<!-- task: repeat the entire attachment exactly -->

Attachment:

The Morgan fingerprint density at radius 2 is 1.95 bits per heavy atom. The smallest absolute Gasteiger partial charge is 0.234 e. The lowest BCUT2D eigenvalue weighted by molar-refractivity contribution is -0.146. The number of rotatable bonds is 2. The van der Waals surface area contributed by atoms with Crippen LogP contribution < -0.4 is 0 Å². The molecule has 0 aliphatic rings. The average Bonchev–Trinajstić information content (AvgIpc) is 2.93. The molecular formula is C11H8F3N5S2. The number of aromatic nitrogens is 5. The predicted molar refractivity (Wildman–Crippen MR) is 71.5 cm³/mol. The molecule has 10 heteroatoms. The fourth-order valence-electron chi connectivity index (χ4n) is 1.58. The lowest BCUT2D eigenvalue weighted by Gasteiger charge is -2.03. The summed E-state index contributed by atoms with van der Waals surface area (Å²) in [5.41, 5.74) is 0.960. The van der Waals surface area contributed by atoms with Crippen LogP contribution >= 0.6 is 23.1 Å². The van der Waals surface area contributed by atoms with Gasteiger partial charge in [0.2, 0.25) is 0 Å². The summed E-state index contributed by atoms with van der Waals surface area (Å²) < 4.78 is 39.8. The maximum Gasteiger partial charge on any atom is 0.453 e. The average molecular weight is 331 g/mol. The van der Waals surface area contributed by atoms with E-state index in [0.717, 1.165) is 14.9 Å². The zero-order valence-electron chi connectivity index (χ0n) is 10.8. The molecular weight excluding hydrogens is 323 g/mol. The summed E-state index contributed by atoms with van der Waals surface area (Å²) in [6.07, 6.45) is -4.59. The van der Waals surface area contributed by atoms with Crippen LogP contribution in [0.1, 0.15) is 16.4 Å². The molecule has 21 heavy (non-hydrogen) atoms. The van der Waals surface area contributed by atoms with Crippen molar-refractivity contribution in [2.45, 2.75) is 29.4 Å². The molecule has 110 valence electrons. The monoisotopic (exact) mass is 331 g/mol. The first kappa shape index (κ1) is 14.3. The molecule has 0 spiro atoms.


The Morgan fingerprint density at radius 2 is 1.95 bits per heavy atom. The smallest absolute Gasteiger partial charge is 0.234 e. The lowest BCUT2D eigenvalue weighted by molar-refractivity contribution is -0.146. The number of rotatable bonds is 2. The van der Waals surface area contributed by atoms with Crippen LogP contribution < -0.4 is 0 Å². The molecule has 0 aliphatic rings. The average Bonchev–Trinajstić information content (AvgIpc) is 2.93. The molecular formula is C11H8F3N5S2. The number of aromatic nitrogens is 5. The predicted molar refractivity (Wildman–Crippen MR) is 71.5 cm³/mol. The molecule has 10 heteroatoms. The fourth-order valence-electron chi connectivity index (χ4n) is 1.58. The lowest BCUT2D eigenvalue weighted by Gasteiger charge is -2.03. The summed E-state index contributed by atoms with van der Waals surface area (Å²) in [5.41, 5.74) is 0.960. The van der Waals surface area contributed by atoms with Crippen LogP contribution >= 0.6 is 23.1 Å². The van der Waals surface area contributed by atoms with Gasteiger partial charge in [0.2, 0.25) is 0 Å². The summed E-state index contributed by atoms with van der Waals surface area (Å²) < 4.78 is 39.8. The maximum Gasteiger partial charge on any atom is 0.453 e. The average molecular weight is 331 g/mol. The van der Waals surface area contributed by atoms with E-state index in [0.717, 1.165) is 14.9 Å². The zero-order valence-electron chi connectivity index (χ0n) is 10.8. The molecular weight excluding hydrogens is 323 g/mol. The summed E-state index contributed by atoms with van der Waals surface area (Å²) in [6.07, 6.45) is -4.59. The van der Waals surface area contributed by atoms with Crippen LogP contribution in [0.1, 0.15) is 16.4 Å². The molecule has 21 heavy (non-hydrogen) atoms. The van der Waals surface area contributed by atoms with Crippen molar-refractivity contribution in [2.45, 2.75) is 29.4 Å². The molecule has 110 valence electrons. The monoisotopic (exact) mass is 331 g/mol. The first kappa shape index (κ1) is 14.3. The molecule has 0 spiro atoms.